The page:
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What is MRSA?

Methicillin-Resistant Staphylococcus Aureus - MRSA

At Warrington and Halton Hospitals we have a good record of reducing infection. We also know it is important that people have clear information on the causes of infection. This page aims to give you some clear information on Methicillin-Resistant Staphylococcus Aureus, commonly known as MRSA. The risk is low in our hospitals but we want you to have the information you might need on what causes MRSA and how it is treated.

Staphylococcus aureus is a bacterium (germ). It is often just called 'S.aureus' or 'staph'. S. aureus bacteria are often found on the skin and in the nose of healthy people. In fact, about 3 in 10 people have S. aureus bacteria living on (colonising) their skin. These people are called S.aureus 'carriers'. In healthy people who are carriers, S.aureus is usually harmless.

However, the bacteria sometimes invade the skin to cause infection. This is more likely if you have a cut or graze which can allow bacteria to get under the surface of the skin. It is the cause of skin infections such as boils, pimples, impetigo, skin abscesses, and is a common cause of wound infections.

MRSA stands for Methicillin-Resistant Staphylococcus aureus. MRSA strains are very similar to any other strain of S.aureus. That is, some healthy people are carriers, and some people develop the types of infections described above. The difference is that, most S.aureus infections can be treated with commonly used antibiotics. In recent years some strains of S.aureus have become resistant to some antibiotics. 'Resistance' means that it is not killed by the antibiotic. MRSA strains are not only resistant to the antibiotic called methicillin, but also to many other types of antibiotics.

MRSA strains of bacteria are no more aggressive or infectious than other strains of S.aureus. However, infections are much more difficult to treat because many antibiotics do not work. Therefore, infections tend to become more severe than they may otherwise have been if the cause of the infection is not diagnosed early, and antibiotics that do not work are given at first.

MRSA occurs most commonly in people who are already ill. People who are more prone to it are those who are very ill, or have wounds or open sores such as bed-sores or burns. The wounds or sores may become infected with MRSA and the infection is then difficult to treat. Infections which start in the skin may spread to cause more serious infections. MRSA can also cause infections in people outside hospital, but much less commonly than in hospitalised people.

If an infection with S.aureus is suspected then, depending on the type of infection, a sample of blood, urine, body fluid, or a swab of a wound can be sent to the 'lab' for testing. If S.aureus is detected, further tests are done to see which antibiotics will kill the bacteria. MRSA strains can be identified by seeing which antibiotics kill the bacteria found on testing. Healthy people suspected of being carriers of MRSA can have a swab or the nose or skin taken and tested.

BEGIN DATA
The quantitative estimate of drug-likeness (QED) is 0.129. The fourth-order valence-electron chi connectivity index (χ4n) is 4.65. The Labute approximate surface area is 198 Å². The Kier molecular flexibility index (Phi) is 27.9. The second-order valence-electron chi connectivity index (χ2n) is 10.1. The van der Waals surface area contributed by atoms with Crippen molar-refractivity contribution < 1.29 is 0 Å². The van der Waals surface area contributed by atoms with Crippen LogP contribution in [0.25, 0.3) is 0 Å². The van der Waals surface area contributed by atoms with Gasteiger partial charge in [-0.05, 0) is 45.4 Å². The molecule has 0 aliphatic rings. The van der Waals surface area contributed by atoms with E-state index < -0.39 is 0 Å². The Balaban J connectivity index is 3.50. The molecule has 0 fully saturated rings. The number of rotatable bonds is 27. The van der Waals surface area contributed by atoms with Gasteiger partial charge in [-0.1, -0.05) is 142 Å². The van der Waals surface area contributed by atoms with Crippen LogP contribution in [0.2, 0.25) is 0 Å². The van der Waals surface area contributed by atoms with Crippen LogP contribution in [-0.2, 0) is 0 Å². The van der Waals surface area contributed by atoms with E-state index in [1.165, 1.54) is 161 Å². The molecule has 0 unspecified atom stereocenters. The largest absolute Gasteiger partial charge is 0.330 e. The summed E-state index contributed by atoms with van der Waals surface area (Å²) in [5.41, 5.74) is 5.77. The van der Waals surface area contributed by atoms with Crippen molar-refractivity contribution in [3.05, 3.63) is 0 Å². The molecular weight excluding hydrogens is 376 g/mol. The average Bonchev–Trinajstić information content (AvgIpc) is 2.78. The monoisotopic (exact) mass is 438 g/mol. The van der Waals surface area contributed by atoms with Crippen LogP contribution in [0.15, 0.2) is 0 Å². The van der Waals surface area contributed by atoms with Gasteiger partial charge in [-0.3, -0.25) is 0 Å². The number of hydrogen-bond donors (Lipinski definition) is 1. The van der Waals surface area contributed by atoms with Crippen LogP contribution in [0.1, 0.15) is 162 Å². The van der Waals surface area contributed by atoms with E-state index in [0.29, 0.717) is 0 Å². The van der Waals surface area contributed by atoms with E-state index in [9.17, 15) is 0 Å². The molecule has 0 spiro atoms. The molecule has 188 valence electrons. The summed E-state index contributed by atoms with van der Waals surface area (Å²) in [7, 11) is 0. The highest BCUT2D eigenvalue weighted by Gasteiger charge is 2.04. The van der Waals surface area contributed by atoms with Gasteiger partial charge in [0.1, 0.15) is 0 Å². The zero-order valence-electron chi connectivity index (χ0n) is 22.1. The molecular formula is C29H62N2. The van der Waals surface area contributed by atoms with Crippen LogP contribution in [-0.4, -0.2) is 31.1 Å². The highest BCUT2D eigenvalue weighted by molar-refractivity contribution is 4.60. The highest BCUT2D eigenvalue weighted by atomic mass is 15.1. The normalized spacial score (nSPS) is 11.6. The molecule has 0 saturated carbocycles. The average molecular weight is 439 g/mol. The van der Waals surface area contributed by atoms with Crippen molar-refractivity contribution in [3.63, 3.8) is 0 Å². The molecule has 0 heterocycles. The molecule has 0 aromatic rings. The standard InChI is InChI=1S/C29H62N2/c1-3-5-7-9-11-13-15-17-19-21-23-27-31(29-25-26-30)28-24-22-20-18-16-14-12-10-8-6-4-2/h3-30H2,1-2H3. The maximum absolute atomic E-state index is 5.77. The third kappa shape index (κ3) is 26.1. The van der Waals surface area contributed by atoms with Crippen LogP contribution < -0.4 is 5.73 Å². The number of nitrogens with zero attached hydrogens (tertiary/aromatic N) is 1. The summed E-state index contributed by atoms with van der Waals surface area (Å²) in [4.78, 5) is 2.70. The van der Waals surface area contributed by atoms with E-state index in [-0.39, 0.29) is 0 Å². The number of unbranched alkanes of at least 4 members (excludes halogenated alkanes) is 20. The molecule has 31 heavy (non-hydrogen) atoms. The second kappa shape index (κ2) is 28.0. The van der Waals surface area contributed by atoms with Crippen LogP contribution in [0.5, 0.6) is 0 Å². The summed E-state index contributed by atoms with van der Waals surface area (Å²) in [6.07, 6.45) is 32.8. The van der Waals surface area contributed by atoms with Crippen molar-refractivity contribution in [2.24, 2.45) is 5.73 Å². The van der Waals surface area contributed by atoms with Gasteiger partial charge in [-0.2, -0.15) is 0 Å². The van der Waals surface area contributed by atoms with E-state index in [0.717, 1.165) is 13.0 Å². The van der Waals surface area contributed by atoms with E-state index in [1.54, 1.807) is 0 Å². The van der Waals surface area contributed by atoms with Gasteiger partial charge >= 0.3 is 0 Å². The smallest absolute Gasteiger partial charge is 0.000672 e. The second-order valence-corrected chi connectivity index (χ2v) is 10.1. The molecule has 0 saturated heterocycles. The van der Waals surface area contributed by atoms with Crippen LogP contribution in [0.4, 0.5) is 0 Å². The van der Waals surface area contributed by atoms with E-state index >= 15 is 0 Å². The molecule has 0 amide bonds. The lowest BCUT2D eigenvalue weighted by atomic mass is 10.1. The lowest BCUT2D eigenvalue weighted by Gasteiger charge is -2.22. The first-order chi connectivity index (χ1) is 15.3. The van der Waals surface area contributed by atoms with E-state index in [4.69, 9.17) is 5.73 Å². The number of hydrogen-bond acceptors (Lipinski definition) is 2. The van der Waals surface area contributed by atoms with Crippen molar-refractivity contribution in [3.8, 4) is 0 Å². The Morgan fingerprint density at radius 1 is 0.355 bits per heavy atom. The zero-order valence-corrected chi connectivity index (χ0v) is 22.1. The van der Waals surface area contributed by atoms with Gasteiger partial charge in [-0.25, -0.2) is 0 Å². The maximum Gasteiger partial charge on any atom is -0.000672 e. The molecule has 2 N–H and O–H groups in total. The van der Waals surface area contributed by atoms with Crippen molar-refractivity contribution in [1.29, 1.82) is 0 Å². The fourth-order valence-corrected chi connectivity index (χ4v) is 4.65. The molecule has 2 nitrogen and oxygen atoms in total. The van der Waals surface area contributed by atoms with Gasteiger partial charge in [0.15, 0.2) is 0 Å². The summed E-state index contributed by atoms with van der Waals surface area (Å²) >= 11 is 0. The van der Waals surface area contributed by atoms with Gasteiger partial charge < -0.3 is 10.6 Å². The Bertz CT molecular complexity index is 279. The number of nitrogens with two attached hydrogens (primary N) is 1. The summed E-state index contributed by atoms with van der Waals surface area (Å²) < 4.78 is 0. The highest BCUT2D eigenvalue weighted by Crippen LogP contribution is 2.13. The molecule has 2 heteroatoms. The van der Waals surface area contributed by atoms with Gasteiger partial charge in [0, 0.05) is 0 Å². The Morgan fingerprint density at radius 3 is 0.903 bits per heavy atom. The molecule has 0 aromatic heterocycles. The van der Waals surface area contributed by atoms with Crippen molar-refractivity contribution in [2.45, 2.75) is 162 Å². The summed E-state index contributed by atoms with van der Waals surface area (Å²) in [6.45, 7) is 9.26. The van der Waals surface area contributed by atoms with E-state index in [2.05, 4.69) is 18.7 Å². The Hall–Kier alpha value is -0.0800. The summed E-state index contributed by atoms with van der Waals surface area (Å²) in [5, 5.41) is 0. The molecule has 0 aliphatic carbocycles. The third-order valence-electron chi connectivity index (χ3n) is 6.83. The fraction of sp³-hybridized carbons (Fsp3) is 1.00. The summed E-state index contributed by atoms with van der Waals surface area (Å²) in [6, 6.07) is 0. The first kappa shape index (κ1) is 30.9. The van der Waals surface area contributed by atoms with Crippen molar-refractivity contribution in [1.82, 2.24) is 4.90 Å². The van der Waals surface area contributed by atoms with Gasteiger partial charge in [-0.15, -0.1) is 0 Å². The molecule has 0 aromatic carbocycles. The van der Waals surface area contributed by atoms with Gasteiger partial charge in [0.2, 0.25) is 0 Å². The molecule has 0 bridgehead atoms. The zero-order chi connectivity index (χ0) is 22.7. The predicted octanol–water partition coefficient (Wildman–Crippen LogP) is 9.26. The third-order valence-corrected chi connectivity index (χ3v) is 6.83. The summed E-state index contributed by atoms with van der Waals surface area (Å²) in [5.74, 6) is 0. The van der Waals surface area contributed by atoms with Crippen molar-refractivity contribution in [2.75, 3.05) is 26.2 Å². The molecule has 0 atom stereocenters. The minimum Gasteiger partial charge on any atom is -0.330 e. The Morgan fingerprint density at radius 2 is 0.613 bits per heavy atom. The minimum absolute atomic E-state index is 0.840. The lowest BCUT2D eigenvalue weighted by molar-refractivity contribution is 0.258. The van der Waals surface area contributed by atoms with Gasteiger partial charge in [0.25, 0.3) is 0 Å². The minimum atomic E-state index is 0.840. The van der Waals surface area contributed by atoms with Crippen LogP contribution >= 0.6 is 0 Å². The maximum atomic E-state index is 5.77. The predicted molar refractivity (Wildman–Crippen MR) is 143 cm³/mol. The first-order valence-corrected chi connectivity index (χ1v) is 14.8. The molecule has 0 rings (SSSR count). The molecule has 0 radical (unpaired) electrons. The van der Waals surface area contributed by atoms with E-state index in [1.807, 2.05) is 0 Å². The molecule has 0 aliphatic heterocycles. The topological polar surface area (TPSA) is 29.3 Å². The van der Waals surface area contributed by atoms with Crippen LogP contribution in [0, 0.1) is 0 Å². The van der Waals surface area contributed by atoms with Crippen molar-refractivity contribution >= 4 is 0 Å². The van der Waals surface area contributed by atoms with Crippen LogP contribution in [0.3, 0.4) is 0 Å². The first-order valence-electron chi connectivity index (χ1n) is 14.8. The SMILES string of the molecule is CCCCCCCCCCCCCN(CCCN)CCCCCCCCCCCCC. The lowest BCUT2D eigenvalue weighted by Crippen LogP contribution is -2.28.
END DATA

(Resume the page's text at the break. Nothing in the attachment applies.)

S.aureus bacteria (including MRSA strains) spread from person to person usually by direct skin-to-skin contact. Spread may also occur by touching sheets, towels, clothes, dressings, etc, which have been used by someone who has MRSA. However, as mentioned, S.aureus (including MRSA strains) will not normally cause infection if you are well. The bacteria may get onto your skin, but do no harm. So, for example, people who visit patients with MRSA, or doctors and nurses who treat people with MRSA, are not likely to develop an MRSA infection. But, they may become 'contaminated' with the bacteria and may pass it on to someone who is ill, or who has a wound, who then may develop infection.

MRSA infections are usually treated with antibiotics. However, the choice of antibiotic is limited as many antibiotics will not work. Many MRSA infections can only be treated with antibiotics that need to be given directly into a vein. The course of treatment can be for several weeks.

People who are carriers of MRSA but who are healthy do not need any treatment. However, in some cases it may be advised to try and clear the bacteria from the skin by washing with antiseptic lotions, and using antiseptic shampoos, and using an antibiotic cream to place in the nose. These measures may reduce the risk of developing an infection, or spreading the bacterium to others (particularly to ill people who may develop an infection).

The number of MRSA infections in hospital can be kept down if all hospital staff adhere to good hygiene measures. This has been a key element of our work. The most important is to wash hands before and after contact with each patient, and before doing any any procedure. This simple measure reduces the chance of passing on bacteria from patient to patient. We also encourage our visitors to take these steps and use the alcohol hand gels we provide on wards and entrances.

Other measures are used in our hospitals to reduce the spread of infection. For example, cleaning of bedding, regular cleaning of wards and screening of patients before they come in for surgery. We also have a specialist infection ward so that patients with an MRSA infection can be cared for by our specialist teams and get the care they need until the infection has cleared and reduce the risk of passing infection to other patients.

We also screen patients in advance of their surgery (or on admission if you are an emergency patient) so that we can identify if you are naturally carrying the bacteria. By identifying this we can stop it causing any problems.